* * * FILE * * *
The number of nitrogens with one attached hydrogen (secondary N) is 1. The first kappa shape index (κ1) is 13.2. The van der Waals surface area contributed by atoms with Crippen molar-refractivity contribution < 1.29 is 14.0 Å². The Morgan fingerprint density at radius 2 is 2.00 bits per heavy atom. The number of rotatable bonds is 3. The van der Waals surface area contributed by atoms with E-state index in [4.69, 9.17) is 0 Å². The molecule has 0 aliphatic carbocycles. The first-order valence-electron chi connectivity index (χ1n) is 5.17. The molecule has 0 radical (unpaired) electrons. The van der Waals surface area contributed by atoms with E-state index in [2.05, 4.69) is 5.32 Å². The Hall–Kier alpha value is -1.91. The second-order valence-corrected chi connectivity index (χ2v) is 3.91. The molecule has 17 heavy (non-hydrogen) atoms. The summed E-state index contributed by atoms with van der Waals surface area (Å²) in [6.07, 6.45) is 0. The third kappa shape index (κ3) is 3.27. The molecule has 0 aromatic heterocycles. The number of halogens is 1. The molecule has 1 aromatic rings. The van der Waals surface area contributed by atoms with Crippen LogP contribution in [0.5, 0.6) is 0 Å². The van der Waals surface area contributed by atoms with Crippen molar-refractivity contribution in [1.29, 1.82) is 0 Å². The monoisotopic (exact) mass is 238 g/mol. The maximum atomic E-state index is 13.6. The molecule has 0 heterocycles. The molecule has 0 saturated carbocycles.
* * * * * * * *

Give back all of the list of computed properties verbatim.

The number of nitrogens with one attached hydrogen (secondary N) is 1. The first kappa shape index (κ1) is 13.2. The van der Waals surface area contributed by atoms with Crippen molar-refractivity contribution < 1.29 is 14.0 Å². The Morgan fingerprint density at radius 2 is 2.00 bits per heavy atom. The number of rotatable bonds is 3. The van der Waals surface area contributed by atoms with E-state index in [4.69, 9.17) is 0 Å². The molecule has 0 aliphatic carbocycles. The first-order valence-electron chi connectivity index (χ1n) is 5.17. The molecule has 0 radical (unpaired) electrons. The van der Waals surface area contributed by atoms with E-state index in [2.05, 4.69) is 5.32 Å². The Hall–Kier alpha value is -1.91. The second-order valence-corrected chi connectivity index (χ2v) is 3.91. The molecule has 17 heavy (non-hydrogen) atoms. The summed E-state index contributed by atoms with van der Waals surface area (Å²) in [6.07, 6.45) is 0. The third kappa shape index (κ3) is 3.27. The molecule has 0 aromatic heterocycles. The number of halogens is 1. The molecule has 1 aromatic rings. The van der Waals surface area contributed by atoms with Crippen LogP contribution in [0.5, 0.6) is 0 Å². The van der Waals surface area contributed by atoms with Crippen molar-refractivity contribution in [1.29, 1.82) is 0 Å². The monoisotopic (exact) mass is 238 g/mol. The maximum atomic E-state index is 13.6. The molecule has 0 heterocycles. The molecule has 0 saturated carbocycles.